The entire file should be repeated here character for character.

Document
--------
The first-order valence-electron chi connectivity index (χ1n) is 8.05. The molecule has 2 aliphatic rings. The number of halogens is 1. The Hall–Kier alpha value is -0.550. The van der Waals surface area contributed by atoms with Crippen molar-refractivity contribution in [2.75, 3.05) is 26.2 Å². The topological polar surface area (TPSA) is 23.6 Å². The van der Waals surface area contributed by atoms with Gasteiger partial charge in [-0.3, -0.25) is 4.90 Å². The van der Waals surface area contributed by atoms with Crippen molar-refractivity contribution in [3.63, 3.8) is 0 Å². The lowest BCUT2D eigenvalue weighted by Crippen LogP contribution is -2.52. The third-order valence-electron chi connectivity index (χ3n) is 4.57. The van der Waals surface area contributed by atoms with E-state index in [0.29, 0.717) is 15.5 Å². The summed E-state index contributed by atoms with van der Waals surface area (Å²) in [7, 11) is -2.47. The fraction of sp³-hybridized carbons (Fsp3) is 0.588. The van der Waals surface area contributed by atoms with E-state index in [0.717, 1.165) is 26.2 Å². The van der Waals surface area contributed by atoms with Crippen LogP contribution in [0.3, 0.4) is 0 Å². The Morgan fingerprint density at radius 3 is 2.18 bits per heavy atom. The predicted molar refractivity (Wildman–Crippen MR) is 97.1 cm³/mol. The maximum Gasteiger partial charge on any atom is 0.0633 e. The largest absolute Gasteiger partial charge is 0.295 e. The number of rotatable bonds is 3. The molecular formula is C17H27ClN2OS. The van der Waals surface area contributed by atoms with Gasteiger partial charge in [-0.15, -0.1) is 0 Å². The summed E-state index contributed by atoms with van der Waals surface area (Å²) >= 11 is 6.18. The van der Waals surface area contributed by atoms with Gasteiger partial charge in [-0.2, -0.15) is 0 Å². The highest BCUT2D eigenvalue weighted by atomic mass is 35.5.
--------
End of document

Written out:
The first-order valence-electron chi connectivity index (χ1n) is 8.05. The molecule has 2 aliphatic rings. The number of halogens is 1. The Hall–Kier alpha value is -0.550. The van der Waals surface area contributed by atoms with Crippen molar-refractivity contribution in [2.75, 3.05) is 26.2 Å². The topological polar surface area (TPSA) is 23.6 Å². The van der Waals surface area contributed by atoms with Gasteiger partial charge in [-0.3, -0.25) is 4.90 Å². The van der Waals surface area contributed by atoms with Crippen molar-refractivity contribution in [3.63, 3.8) is 0 Å². The lowest BCUT2D eigenvalue weighted by Crippen LogP contribution is -2.52. The third-order valence-electron chi connectivity index (χ3n) is 4.57. The van der Waals surface area contributed by atoms with E-state index in [0.29, 0.717) is 15.5 Å². The summed E-state index contributed by atoms with van der Waals surface area (Å²) in [7, 11) is -2.47. The fraction of sp³-hybridized carbons (Fsp3) is 0.588. The van der Waals surface area contributed by atoms with E-state index in [0.717, 1.165) is 26.2 Å². The van der Waals surface area contributed by atoms with Crippen LogP contribution in [0.3, 0.4) is 0 Å². The Morgan fingerprint density at radius 3 is 2.18 bits per heavy atom. The predicted molar refractivity (Wildman–Crippen MR) is 97.1 cm³/mol. The maximum Gasteiger partial charge on any atom is 0.0633 e. The largest absolute Gasteiger partial charge is 0.295 e. The number of rotatable bonds is 3. The molecular formula is C17H27ClN2OS. The van der Waals surface area contributed by atoms with Gasteiger partial charge in [-0.15, -0.1) is 0 Å². The summed E-state index contributed by atoms with van der Waals surface area (Å²) >= 11 is 6.18. The van der Waals surface area contributed by atoms with Gasteiger partial charge in [-0.2, -0.15) is 0 Å². The highest BCUT2D eigenvalue weighted by atomic mass is 35.5.